Monday, 19 December 2011

An early Christmas present for French taxpayers

France became the latest country in Europe to successfully allocate its 800MHz spectrum today, achieving a rather higher sum than they expected.

Not much more to say on the subject, expect that Orange France came within a whisker of breaking the record for amount paid per-person, per MHz for the LTE spectrum. Only T-Mobile in Germany paid more - EUR0.73 vs EUR0.71, demonstrating that even the current economic malaise hasn't dented enthusiasm for next generation communications.

Friday, 16 December 2011

What I've been reading this week

I’m firmly of the belief that participants in the TMT industry need to read widely in order to understand the present and future dynamics of the market. To that end, this post is a collection of the articles that have caught my eye this week.

Digital media

Worth a flick through, although interesting that the website is buggy if you’re not using Chrome. Sign of the times?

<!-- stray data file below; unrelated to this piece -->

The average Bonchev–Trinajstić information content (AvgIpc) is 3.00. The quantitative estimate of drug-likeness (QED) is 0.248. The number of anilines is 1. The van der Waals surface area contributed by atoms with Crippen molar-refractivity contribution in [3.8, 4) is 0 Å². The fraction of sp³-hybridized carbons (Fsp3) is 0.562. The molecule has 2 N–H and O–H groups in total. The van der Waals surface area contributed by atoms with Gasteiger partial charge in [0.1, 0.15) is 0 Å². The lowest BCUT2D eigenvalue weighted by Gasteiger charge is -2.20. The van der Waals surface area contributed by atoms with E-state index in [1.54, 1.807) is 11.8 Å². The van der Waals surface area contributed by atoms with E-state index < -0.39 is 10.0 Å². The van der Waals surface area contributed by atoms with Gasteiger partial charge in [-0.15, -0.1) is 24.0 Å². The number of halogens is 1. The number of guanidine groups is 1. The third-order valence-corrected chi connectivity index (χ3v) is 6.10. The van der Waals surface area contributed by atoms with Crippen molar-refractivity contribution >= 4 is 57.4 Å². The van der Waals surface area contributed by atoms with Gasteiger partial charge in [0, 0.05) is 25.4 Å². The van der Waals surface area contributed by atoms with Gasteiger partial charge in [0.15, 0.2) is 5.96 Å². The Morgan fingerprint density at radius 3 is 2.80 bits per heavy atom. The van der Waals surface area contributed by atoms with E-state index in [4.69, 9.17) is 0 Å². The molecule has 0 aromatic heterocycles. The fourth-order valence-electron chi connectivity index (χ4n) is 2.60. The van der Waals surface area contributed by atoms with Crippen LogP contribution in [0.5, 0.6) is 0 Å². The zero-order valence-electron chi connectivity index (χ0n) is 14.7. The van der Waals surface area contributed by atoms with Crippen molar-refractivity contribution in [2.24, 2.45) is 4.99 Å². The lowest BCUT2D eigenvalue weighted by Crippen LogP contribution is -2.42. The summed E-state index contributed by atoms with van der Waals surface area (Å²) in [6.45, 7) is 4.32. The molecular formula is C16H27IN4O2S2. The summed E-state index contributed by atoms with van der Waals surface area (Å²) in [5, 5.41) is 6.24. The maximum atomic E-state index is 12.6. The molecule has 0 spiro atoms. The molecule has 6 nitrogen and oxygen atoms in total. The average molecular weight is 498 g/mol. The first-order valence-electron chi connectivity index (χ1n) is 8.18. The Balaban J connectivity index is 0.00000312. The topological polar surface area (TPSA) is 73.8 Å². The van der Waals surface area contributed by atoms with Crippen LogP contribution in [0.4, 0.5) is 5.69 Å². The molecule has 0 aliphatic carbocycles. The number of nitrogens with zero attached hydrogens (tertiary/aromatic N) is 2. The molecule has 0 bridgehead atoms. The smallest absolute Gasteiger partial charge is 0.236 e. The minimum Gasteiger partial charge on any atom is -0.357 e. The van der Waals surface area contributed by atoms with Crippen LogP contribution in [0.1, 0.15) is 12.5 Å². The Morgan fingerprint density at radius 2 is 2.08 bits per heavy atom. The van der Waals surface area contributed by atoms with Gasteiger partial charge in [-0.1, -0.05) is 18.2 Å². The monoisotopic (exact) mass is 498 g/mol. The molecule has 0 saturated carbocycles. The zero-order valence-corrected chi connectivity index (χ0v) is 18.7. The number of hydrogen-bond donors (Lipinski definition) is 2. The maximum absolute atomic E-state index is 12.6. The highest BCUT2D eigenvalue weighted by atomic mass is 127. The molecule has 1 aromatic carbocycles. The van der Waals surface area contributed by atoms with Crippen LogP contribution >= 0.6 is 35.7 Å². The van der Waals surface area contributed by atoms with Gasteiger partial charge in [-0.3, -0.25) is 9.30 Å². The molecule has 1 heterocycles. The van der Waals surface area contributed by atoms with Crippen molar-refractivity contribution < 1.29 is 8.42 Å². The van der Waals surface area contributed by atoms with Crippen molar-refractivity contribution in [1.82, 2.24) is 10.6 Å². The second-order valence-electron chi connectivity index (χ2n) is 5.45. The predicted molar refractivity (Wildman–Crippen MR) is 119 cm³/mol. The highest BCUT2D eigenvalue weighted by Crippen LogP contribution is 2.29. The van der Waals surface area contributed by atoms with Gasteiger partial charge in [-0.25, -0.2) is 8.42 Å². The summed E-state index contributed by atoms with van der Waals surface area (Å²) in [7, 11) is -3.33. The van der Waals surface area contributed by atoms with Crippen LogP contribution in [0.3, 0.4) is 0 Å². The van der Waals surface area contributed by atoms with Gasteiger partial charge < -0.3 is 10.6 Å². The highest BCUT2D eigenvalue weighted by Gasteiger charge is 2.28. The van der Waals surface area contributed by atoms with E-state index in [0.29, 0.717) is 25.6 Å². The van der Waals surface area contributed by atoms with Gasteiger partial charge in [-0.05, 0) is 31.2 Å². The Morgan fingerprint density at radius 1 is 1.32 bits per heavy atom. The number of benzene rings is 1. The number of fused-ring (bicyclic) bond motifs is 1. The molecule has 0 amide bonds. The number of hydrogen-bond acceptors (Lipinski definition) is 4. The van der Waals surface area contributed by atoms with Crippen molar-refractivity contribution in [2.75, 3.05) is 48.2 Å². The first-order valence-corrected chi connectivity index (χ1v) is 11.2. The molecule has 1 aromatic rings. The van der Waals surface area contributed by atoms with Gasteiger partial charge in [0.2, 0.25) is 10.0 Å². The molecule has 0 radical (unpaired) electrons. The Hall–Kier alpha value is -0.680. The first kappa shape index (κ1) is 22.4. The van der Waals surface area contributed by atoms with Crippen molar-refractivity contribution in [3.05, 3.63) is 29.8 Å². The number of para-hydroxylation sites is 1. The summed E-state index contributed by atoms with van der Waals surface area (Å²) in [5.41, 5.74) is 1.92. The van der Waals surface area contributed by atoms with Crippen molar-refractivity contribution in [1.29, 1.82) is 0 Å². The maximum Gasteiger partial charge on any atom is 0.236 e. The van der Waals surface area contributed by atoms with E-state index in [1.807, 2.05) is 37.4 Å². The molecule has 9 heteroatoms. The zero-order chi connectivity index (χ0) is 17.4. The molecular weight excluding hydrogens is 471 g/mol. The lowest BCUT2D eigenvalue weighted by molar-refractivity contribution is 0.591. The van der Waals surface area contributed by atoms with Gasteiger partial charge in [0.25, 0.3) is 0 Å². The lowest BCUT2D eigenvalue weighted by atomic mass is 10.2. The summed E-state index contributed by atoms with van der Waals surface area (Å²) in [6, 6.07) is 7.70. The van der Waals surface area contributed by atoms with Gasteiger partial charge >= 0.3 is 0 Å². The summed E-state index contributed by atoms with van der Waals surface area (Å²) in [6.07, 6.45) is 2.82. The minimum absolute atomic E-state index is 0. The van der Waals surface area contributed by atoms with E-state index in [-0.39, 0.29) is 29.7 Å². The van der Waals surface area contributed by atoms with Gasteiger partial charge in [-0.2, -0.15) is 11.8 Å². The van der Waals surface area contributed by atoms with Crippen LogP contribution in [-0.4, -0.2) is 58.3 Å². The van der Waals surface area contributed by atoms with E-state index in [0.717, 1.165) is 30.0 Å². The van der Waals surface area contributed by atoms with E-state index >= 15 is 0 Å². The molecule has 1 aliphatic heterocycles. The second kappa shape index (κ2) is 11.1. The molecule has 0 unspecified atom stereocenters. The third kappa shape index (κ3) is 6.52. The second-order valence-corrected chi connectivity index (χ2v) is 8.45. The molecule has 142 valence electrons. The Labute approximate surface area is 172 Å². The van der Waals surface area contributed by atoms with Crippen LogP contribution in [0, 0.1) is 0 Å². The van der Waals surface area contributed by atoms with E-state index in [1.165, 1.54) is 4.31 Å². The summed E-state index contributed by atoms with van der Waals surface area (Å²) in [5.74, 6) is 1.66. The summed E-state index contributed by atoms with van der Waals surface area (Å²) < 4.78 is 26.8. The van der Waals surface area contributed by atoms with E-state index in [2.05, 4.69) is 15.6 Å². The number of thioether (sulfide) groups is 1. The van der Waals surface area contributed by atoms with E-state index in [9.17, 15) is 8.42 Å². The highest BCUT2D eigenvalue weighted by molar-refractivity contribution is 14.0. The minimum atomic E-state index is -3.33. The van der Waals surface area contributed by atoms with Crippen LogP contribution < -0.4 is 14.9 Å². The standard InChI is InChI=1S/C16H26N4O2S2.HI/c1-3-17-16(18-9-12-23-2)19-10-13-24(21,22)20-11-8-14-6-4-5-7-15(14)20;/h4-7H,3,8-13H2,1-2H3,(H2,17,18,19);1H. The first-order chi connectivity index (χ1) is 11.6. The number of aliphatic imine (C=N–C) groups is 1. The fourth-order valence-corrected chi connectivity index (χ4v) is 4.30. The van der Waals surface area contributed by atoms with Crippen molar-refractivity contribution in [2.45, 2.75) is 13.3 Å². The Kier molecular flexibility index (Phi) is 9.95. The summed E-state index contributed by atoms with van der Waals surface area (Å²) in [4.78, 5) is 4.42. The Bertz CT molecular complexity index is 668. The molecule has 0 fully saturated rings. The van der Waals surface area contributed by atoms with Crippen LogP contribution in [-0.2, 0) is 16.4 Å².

The arrogance of the music industry is astounding – why should Megaupload take down something that was legitimately produced and paid for? Do you think there might be a reason the labels and publishers are dying out?

Emerging markets

Old news that I’ve just stumbled on again - I believe that these gateways hold the key for African telecoms networks as onshore cabling becomes more widespread. Malawi is land locked, but could still play a hub role in onshore connectivity.

New business models

This historic deal to merge some of the distribution of the US major cable networks could be excellent news for Verizon’s VDMS digital supply chain business. Having Comcast and/ or Time Warner on board would be a major coup.

Wi-fi has been a big winner this year. Try walking down a street in a major city and finding a spot without some form of coverage... difficult at best, but excellent for the consumer and excellent for device manufacturers.

An interesting analysis that shows how completely Apple has penetrated the consumer market – small screen and silver screen!